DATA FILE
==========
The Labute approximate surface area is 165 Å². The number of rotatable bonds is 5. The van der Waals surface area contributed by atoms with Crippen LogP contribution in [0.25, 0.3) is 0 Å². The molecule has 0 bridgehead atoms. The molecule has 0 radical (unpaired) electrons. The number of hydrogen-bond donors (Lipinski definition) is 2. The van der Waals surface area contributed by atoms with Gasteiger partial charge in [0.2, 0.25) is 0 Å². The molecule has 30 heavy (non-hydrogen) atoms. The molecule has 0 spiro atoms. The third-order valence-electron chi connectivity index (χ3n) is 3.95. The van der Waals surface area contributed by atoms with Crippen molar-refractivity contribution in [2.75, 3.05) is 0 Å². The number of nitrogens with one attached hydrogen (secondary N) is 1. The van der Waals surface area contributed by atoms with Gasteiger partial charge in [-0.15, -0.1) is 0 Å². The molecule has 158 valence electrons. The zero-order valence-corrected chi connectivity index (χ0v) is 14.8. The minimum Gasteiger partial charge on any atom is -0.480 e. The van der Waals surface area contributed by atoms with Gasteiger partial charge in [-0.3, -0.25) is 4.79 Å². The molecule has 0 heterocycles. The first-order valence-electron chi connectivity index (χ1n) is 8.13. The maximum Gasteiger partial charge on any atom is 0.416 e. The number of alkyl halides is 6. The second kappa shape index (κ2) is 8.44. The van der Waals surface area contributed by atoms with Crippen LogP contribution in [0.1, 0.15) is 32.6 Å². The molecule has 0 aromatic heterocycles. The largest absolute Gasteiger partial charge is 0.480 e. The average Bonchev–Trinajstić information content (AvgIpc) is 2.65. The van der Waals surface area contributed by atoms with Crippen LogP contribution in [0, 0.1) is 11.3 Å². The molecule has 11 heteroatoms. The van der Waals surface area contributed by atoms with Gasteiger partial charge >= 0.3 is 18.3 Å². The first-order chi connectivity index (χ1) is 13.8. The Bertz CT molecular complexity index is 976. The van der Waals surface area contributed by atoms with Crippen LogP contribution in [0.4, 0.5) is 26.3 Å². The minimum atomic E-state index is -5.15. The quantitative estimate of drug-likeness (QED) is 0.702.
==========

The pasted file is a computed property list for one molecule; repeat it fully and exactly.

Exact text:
The Labute approximate surface area is 165 Å². The number of rotatable bonds is 5. The van der Waals surface area contributed by atoms with Crippen LogP contribution in [0.25, 0.3) is 0 Å². The molecule has 0 bridgehead atoms. The molecule has 0 radical (unpaired) electrons. The number of hydrogen-bond donors (Lipinski definition) is 2. The van der Waals surface area contributed by atoms with Gasteiger partial charge in [0.2, 0.25) is 0 Å². The molecule has 30 heavy (non-hydrogen) atoms. The molecule has 0 spiro atoms. The third-order valence-electron chi connectivity index (χ3n) is 3.95. The van der Waals surface area contributed by atoms with Crippen molar-refractivity contribution in [2.75, 3.05) is 0 Å². The number of nitrogens with one attached hydrogen (secondary N) is 1. The van der Waals surface area contributed by atoms with Gasteiger partial charge in [-0.15, -0.1) is 0 Å². The molecule has 158 valence electrons. The zero-order valence-corrected chi connectivity index (χ0v) is 14.8. The minimum Gasteiger partial charge on any atom is -0.480 e. The van der Waals surface area contributed by atoms with Gasteiger partial charge in [-0.3, -0.25) is 4.79 Å². The molecule has 0 heterocycles. The first-order valence-electron chi connectivity index (χ1n) is 8.13. The maximum Gasteiger partial charge on any atom is 0.416 e. The number of alkyl halides is 6. The second kappa shape index (κ2) is 8.44. The van der Waals surface area contributed by atoms with Crippen LogP contribution in [0.1, 0.15) is 32.6 Å². The molecule has 0 aromatic heterocycles. The largest absolute Gasteiger partial charge is 0.480 e. The average Bonchev–Trinajstić information content (AvgIpc) is 2.65. The van der Waals surface area contributed by atoms with Crippen LogP contribution in [0, 0.1) is 11.3 Å². The molecule has 11 heteroatoms. The van der Waals surface area contributed by atoms with Gasteiger partial charge >= 0.3 is 18.3 Å². The first-order chi connectivity index (χ1) is 13.8. The Bertz CT molecular complexity index is 976. The van der Waals surface area contributed by atoms with Crippen LogP contribution in [0.4, 0.5) is 26.3 Å². The minimum atomic E-state index is -5.15. The quantitative estimate of drug-likeness (QED) is 0.702.